The thing not to do while pawing through my “UFO” or unfinished objects pile is to start yet another new project. This might be a great time to research and plan for the next project, though. The fine line between planning and actually starting it up, like listing supplies needed as opposed to actually obtaining those supplies, can be the tricky part.

Have you ever cleaned out a closet and gotten distracted by the “lost” treasures you unearth? It’s something like having a pity party only a lot more cheerful. The result is the same though. You didn’t really get anywhere with the project. You were distracted by your old stuff, whether it was a box of fragrant soaps you had forgotten or a hasty choice you regret. A retrospective should have a useful outcome even if it’s just to remind you that you don’t need to buy soap because you have some or that sometimes, hanging around like the Hanged Man, it’s better to rest your usual nature and just reflect. Inaction is a choice too.

Well, heck, there goes Sean Bean. OK, no more spoilers. I’ll be hanging with the reruns.
Best wishes.

Wednesday, July 11, 2012

The Shoe on the Other Foot

Remember wardrobe malfunctions? Yeah, me, too. I think I told you all about my swimming suit catastrophe in high school. That was an accident. Strictly speaking, it was a series of accidents, the kind of cataclysm that makes you think there has to be something to waking up under the wrong stars. My mother used to quip, “I should’a’ stood in bed.” But the keyword on that unfortunately funny day was accident.

There’s no way I could have known that not one, not two but three bathing suits would, uh, let me down, so to speak, all in one day. It was my own personal disaster movie.
And then there are those self-inflicted wardrobe malfunctions.

I know there is a classic dream sequence that goes something like you are standing in front of your classroom reading your book report when you happen to notice that you have forgotten to dress for the day and you are (fill in the blank) nude, still in your pajamas, in a clown suit or otherwise embarrassingly not ready for prime time.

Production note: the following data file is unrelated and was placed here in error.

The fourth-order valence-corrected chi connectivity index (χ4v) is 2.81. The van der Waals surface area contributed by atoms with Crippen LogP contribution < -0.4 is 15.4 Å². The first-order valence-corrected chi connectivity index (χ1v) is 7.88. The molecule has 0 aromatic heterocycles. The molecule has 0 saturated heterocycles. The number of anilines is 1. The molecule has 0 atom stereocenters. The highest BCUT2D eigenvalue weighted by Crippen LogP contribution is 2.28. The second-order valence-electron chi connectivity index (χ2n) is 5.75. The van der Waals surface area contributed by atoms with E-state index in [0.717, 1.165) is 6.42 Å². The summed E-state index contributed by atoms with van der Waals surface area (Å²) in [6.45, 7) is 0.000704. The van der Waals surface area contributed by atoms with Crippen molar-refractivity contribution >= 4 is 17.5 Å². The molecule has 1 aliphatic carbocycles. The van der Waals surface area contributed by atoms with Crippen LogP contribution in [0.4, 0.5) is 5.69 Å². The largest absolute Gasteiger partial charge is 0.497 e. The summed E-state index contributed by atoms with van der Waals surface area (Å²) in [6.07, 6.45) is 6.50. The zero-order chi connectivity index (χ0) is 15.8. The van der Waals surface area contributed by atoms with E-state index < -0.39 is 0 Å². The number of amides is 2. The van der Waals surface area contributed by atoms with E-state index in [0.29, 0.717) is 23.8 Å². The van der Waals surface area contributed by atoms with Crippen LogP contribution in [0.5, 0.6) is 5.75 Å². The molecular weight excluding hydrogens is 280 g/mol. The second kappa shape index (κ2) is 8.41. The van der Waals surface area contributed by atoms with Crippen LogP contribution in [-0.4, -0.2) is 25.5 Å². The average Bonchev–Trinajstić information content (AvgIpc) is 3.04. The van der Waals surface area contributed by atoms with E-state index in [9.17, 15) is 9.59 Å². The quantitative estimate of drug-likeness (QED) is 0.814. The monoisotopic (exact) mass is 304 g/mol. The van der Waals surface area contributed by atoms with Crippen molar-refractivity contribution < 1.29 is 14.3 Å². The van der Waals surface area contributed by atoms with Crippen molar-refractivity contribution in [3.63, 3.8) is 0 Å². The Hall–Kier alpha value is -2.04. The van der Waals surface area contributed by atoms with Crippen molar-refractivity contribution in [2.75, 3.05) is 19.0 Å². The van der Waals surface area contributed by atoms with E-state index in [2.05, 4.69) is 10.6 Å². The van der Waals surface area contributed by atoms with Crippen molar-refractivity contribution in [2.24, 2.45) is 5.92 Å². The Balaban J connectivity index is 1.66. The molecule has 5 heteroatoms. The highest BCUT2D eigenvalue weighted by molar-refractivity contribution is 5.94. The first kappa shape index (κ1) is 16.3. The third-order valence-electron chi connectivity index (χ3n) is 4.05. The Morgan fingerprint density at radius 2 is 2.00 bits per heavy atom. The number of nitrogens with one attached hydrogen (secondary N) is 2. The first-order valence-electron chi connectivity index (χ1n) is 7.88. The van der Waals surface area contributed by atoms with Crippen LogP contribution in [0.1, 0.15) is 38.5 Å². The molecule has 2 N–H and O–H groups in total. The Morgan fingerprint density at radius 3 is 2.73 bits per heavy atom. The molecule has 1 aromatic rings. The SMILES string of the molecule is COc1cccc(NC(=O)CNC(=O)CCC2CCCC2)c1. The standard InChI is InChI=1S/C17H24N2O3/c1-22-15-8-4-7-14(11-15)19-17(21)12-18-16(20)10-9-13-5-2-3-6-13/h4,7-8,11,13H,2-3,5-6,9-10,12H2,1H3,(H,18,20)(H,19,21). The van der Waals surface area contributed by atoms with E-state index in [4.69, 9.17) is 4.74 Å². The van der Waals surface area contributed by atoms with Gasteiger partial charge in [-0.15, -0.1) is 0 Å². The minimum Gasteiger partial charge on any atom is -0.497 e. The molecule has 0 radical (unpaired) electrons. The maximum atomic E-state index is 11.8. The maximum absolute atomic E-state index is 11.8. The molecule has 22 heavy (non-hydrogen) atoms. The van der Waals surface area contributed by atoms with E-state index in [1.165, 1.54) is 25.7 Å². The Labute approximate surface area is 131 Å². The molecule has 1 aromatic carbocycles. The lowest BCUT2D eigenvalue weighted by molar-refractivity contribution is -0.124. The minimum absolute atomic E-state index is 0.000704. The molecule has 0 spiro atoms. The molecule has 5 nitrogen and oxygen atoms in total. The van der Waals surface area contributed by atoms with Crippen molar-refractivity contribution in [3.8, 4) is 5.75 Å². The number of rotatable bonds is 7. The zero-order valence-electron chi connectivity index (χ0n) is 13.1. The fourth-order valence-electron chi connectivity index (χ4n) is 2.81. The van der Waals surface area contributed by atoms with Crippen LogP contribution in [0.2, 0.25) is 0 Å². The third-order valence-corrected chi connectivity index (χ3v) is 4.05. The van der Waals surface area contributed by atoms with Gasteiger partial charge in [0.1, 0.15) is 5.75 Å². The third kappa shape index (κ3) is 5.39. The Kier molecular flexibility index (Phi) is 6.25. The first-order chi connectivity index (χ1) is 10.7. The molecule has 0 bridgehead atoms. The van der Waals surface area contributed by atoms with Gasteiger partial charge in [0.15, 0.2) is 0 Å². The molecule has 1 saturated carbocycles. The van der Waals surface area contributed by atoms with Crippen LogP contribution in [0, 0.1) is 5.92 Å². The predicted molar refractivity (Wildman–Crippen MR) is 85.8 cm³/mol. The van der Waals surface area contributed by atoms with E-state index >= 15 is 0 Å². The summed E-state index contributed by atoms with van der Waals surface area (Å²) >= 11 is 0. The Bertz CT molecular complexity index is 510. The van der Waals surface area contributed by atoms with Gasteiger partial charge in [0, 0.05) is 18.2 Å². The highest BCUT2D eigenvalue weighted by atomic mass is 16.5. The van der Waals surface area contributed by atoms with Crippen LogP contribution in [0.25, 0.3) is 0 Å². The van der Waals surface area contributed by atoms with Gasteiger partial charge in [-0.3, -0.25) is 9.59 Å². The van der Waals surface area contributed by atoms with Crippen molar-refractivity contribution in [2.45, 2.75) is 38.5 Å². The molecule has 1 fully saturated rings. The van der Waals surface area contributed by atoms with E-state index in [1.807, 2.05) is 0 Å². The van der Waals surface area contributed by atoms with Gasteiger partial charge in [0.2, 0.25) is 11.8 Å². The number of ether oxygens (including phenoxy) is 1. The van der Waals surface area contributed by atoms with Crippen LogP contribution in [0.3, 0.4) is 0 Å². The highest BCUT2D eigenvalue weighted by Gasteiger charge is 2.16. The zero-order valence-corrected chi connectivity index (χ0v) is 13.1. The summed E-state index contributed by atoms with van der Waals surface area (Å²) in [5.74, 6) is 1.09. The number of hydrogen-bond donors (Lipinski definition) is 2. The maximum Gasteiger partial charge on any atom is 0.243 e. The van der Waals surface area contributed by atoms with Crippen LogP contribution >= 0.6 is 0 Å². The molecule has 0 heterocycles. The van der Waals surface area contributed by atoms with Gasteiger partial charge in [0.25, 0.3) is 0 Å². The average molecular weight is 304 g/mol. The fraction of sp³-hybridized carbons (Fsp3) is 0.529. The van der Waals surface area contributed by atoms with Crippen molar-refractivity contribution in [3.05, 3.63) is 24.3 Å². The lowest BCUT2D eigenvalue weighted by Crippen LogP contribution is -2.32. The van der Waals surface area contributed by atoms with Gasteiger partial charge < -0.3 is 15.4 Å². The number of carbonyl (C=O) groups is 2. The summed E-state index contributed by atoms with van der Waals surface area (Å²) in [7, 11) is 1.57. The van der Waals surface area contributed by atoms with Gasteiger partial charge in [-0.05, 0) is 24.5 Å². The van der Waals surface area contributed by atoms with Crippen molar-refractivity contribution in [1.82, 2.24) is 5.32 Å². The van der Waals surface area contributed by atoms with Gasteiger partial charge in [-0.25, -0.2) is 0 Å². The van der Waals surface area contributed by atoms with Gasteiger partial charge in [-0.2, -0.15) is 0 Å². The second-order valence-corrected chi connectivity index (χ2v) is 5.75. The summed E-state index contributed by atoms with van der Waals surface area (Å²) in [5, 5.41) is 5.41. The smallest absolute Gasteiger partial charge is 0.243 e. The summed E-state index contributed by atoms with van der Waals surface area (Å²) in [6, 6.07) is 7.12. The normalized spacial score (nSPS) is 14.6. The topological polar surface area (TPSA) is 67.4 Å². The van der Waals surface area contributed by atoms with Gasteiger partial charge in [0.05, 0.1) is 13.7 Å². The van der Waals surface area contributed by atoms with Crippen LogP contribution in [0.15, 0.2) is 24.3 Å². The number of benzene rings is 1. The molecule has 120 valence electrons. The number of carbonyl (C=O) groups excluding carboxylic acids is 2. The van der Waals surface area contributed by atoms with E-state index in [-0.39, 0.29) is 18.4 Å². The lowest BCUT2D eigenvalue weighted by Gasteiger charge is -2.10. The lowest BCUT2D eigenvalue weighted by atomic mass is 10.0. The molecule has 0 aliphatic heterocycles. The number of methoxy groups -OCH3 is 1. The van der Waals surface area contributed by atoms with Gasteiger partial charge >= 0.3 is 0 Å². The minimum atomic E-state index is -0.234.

Seriously, stuff like this really happens. Maybe you’ve been there?

Like many of my contemporaries, I am half-convinced that today’s fashions actually free a person from the fear of wardrobe errors. After all, if it’s OK to display various sections of your undergarments as a fashion statement, doing so by accident could at worst be seen as an ambiguous style choice. Which is worse? The classic tradesman dorsal cleavage, or purposefully having your pants waist somewhere south of your own waist? At least the tradesman can stand up and resolve the problem although by that time the viewers’ eyes may have melted right out of their skulls. There’s a scene from one of the Indiana Jones movies that comes to mind when faced with the unexpected moon shot. There but for the grace of, well, you get the idea.
But we’re used to thinking of these things as something to resolve or better still avoid rather than parade. So when the younger folks present themselves with what we would consider at the very least a hobbling trousers-and-drawers combination, we blurt before we can stop ourselves, “Pull up your pants!”

Oh, yes, yes, I know that the baggy pulled down thing is supposed to indicate that one might be concealing something more than the usual equipment, perhaps a deadly weapon, in the extra space created between the wearer’s natural branching and the britches hung low. For me, of course, the deadliest weapon is the laugh-inducing, blushing in sympathy, head-desk inspiring vision of a young person trying to be cool. I’m sure there’s a more up-to-date word for cool now, but in the effort to keep my embarrassment at a distance I have not kept up with the latest patois.